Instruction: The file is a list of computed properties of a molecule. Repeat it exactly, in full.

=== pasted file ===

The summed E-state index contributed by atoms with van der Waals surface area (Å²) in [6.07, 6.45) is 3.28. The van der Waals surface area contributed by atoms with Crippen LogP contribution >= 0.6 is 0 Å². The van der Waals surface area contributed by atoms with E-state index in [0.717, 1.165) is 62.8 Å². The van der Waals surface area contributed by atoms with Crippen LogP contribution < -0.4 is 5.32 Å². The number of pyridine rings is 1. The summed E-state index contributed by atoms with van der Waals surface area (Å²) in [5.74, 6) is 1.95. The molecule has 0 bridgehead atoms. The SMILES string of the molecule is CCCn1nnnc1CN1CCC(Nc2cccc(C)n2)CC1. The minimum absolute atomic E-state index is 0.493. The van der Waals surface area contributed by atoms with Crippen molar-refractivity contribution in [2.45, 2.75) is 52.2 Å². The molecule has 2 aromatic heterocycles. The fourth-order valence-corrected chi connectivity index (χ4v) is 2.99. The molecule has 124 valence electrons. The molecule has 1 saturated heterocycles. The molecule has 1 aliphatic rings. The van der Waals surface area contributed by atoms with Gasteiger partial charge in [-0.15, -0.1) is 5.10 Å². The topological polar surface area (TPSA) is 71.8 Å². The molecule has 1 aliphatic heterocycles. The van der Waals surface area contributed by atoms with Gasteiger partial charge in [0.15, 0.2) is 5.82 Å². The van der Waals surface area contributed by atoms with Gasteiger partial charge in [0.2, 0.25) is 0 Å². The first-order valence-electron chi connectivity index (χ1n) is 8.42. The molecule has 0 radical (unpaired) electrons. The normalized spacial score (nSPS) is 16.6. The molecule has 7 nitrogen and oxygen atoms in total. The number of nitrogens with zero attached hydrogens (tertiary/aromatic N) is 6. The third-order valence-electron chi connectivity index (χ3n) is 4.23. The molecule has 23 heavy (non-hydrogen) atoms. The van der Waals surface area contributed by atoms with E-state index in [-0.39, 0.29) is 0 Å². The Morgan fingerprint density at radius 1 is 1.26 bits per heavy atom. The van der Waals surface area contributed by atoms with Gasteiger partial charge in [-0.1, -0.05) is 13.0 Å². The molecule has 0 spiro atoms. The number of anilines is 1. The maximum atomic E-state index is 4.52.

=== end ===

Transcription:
The summed E-state index contributed by atoms with van der Waals surface area (Å²) in [6.07, 6.45) is 3.28. The van der Waals surface area contributed by atoms with Crippen LogP contribution >= 0.6 is 0 Å². The van der Waals surface area contributed by atoms with E-state index in [0.717, 1.165) is 62.8 Å². The van der Waals surface area contributed by atoms with Crippen LogP contribution < -0.4 is 5.32 Å². The number of pyridine rings is 1. The summed E-state index contributed by atoms with van der Waals surface area (Å²) in [5.74, 6) is 1.95. The molecule has 0 bridgehead atoms. The SMILES string of the molecule is CCCn1nnnc1CN1CCC(Nc2cccc(C)n2)CC1. The minimum absolute atomic E-state index is 0.493. The van der Waals surface area contributed by atoms with Crippen molar-refractivity contribution in [2.45, 2.75) is 52.2 Å². The molecule has 2 aromatic heterocycles. The fourth-order valence-corrected chi connectivity index (χ4v) is 2.99. The molecule has 124 valence electrons. The molecule has 1 saturated heterocycles. The molecule has 1 aliphatic rings. The van der Waals surface area contributed by atoms with Gasteiger partial charge in [-0.15, -0.1) is 5.10 Å². The topological polar surface area (TPSA) is 71.8 Å². The molecule has 1 aliphatic heterocycles. The van der Waals surface area contributed by atoms with Gasteiger partial charge in [0.15, 0.2) is 5.82 Å². The van der Waals surface area contributed by atoms with Gasteiger partial charge in [0.2, 0.25) is 0 Å². The first-order valence-electron chi connectivity index (χ1n) is 8.42. The molecule has 0 radical (unpaired) electrons. The normalized spacial score (nSPS) is 16.6. The molecule has 7 nitrogen and oxygen atoms in total. The number of nitrogens with zero attached hydrogens (tertiary/aromatic N) is 6. The third-order valence-electron chi connectivity index (χ3n) is 4.23. The molecule has 23 heavy (non-hydrogen) atoms. The van der Waals surface area contributed by atoms with E-state index in [-0.39, 0.29) is 0 Å². The Morgan fingerprint density at radius 1 is 1.26 bits per heavy atom. The van der Waals surface area contributed by atoms with Gasteiger partial charge in [-0.1, -0.05) is 13.0 Å². The molecule has 0 spiro atoms. The number of anilines is 1. The maximum atomic E-state index is 4.52.